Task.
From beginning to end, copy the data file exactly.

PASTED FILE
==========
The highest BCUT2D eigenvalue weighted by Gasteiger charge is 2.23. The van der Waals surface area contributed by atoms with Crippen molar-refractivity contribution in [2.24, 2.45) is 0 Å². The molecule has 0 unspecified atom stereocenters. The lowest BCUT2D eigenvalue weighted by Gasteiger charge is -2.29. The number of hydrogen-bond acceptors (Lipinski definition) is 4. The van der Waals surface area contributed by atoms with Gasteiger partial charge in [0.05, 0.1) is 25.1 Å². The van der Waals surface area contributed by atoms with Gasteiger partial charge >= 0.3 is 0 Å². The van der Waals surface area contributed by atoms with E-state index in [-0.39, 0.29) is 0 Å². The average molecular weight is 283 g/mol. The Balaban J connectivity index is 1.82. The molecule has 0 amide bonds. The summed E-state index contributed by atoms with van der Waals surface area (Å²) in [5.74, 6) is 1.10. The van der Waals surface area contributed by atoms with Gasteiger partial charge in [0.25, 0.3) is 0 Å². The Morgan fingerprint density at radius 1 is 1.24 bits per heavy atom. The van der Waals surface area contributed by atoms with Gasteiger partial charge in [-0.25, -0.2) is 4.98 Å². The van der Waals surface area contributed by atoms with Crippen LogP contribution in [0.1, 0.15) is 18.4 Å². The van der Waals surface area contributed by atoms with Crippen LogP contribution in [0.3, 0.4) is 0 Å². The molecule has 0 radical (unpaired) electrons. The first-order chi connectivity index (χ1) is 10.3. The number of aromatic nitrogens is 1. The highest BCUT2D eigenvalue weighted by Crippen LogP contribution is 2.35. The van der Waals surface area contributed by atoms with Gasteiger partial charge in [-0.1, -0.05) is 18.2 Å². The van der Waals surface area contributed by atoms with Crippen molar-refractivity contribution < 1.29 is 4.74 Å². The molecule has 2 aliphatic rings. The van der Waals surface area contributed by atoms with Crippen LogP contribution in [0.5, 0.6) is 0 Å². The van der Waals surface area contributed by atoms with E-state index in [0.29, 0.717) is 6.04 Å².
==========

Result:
The highest BCUT2D eigenvalue weighted by Gasteiger charge is 2.23. The van der Waals surface area contributed by atoms with Crippen molar-refractivity contribution in [2.24, 2.45) is 0 Å². The molecule has 0 unspecified atom stereocenters. The lowest BCUT2D eigenvalue weighted by Gasteiger charge is -2.29. The number of hydrogen-bond acceptors (Lipinski definition) is 4. The van der Waals surface area contributed by atoms with Gasteiger partial charge in [0.05, 0.1) is 25.1 Å². The van der Waals surface area contributed by atoms with Gasteiger partial charge >= 0.3 is 0 Å². The van der Waals surface area contributed by atoms with E-state index in [-0.39, 0.29) is 0 Å². The average molecular weight is 283 g/mol. The Balaban J connectivity index is 1.82. The molecule has 0 amide bonds. The summed E-state index contributed by atoms with van der Waals surface area (Å²) in [5.74, 6) is 1.10. The van der Waals surface area contributed by atoms with Gasteiger partial charge in [0.25, 0.3) is 0 Å². The Morgan fingerprint density at radius 1 is 1.24 bits per heavy atom. The van der Waals surface area contributed by atoms with Gasteiger partial charge in [-0.25, -0.2) is 4.98 Å². The van der Waals surface area contributed by atoms with Crippen LogP contribution in [0.1, 0.15) is 18.4 Å². The van der Waals surface area contributed by atoms with Crippen LogP contribution in [0.3, 0.4) is 0 Å². The molecule has 0 radical (unpaired) electrons. The first-order chi connectivity index (χ1) is 10.3. The number of aromatic nitrogens is 1. The highest BCUT2D eigenvalue weighted by Crippen LogP contribution is 2.35. The van der Waals surface area contributed by atoms with Gasteiger partial charge in [-0.1, -0.05) is 18.2 Å². The van der Waals surface area contributed by atoms with Crippen molar-refractivity contribution < 1.29 is 4.74 Å². The molecule has 2 aliphatic rings. The van der Waals surface area contributed by atoms with Crippen LogP contribution in [0.5, 0.6) is 0 Å². The van der Waals surface area contributed by atoms with E-state index in [0.29, 0.717) is 6.04 Å².